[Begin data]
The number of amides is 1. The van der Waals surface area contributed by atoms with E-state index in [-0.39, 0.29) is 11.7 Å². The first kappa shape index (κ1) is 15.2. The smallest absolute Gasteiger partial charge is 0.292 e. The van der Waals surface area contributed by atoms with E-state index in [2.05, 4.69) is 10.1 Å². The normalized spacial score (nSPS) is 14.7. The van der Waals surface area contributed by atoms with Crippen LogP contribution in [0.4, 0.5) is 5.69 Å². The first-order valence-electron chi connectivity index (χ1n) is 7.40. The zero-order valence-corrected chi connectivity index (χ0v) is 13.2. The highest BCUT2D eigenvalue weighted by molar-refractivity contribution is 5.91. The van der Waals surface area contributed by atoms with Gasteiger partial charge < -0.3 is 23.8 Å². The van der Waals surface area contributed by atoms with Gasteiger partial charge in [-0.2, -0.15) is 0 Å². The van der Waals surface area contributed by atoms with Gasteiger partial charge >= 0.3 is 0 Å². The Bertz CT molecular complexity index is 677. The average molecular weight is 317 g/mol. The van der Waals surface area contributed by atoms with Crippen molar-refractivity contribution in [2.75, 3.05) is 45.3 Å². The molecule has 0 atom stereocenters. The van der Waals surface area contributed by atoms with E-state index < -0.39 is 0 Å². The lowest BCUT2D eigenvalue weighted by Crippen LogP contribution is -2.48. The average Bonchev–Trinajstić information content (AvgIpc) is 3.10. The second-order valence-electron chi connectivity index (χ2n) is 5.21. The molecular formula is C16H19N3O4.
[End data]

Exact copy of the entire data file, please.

The number of amides is 1. The van der Waals surface area contributed by atoms with E-state index in [-0.39, 0.29) is 11.7 Å². The first kappa shape index (κ1) is 15.2. The smallest absolute Gasteiger partial charge is 0.292 e. The van der Waals surface area contributed by atoms with E-state index in [2.05, 4.69) is 10.1 Å². The normalized spacial score (nSPS) is 14.7. The van der Waals surface area contributed by atoms with Crippen LogP contribution in [0.4, 0.5) is 5.69 Å². The first-order valence-electron chi connectivity index (χ1n) is 7.40. The zero-order valence-corrected chi connectivity index (χ0v) is 13.2. The highest BCUT2D eigenvalue weighted by molar-refractivity contribution is 5.91. The van der Waals surface area contributed by atoms with Gasteiger partial charge < -0.3 is 23.8 Å². The van der Waals surface area contributed by atoms with Gasteiger partial charge in [-0.2, -0.15) is 0 Å². The van der Waals surface area contributed by atoms with Gasteiger partial charge >= 0.3 is 0 Å². The Bertz CT molecular complexity index is 677. The average molecular weight is 317 g/mol. The van der Waals surface area contributed by atoms with Crippen molar-refractivity contribution in [2.75, 3.05) is 45.3 Å². The molecule has 0 atom stereocenters. The van der Waals surface area contributed by atoms with E-state index < -0.39 is 0 Å². The lowest BCUT2D eigenvalue weighted by Crippen LogP contribution is -2.48. The average Bonchev–Trinajstić information content (AvgIpc) is 3.10. The second-order valence-electron chi connectivity index (χ2n) is 5.21. The molecular formula is C16H19N3O4.